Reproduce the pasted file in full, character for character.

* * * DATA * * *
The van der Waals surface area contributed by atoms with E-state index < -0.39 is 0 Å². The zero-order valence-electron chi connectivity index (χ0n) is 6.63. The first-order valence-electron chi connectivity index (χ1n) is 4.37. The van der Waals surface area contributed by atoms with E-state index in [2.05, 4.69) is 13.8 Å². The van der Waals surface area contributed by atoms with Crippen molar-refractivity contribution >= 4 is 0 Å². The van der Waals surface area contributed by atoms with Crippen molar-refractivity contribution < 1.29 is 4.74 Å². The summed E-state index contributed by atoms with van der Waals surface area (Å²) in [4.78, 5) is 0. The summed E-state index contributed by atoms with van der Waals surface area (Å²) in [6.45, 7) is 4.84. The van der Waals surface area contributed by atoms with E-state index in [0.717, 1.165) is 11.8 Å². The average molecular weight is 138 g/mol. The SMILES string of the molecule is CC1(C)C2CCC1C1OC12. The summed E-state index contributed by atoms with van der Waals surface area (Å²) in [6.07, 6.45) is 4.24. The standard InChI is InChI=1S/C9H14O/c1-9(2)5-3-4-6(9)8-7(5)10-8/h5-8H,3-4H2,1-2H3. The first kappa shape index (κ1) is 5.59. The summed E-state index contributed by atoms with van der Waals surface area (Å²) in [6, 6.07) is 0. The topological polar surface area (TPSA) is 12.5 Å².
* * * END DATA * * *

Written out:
The van der Waals surface area contributed by atoms with E-state index < -0.39 is 0 Å². The zero-order valence-electron chi connectivity index (χ0n) is 6.63. The first-order valence-electron chi connectivity index (χ1n) is 4.37. The van der Waals surface area contributed by atoms with E-state index in [2.05, 4.69) is 13.8 Å². The van der Waals surface area contributed by atoms with Crippen molar-refractivity contribution >= 4 is 0 Å². The van der Waals surface area contributed by atoms with Crippen molar-refractivity contribution < 1.29 is 4.74 Å². The summed E-state index contributed by atoms with van der Waals surface area (Å²) in [4.78, 5) is 0. The summed E-state index contributed by atoms with van der Waals surface area (Å²) in [6.45, 7) is 4.84. The van der Waals surface area contributed by atoms with E-state index in [0.717, 1.165) is 11.8 Å². The average molecular weight is 138 g/mol. The SMILES string of the molecule is CC1(C)C2CCC1C1OC12. The summed E-state index contributed by atoms with van der Waals surface area (Å²) in [6.07, 6.45) is 4.24. The standard InChI is InChI=1S/C9H14O/c1-9(2)5-3-4-6(9)8-7(5)10-8/h5-8H,3-4H2,1-2H3. The first kappa shape index (κ1) is 5.59. The summed E-state index contributed by atoms with van der Waals surface area (Å²) in [6, 6.07) is 0. The topological polar surface area (TPSA) is 12.5 Å².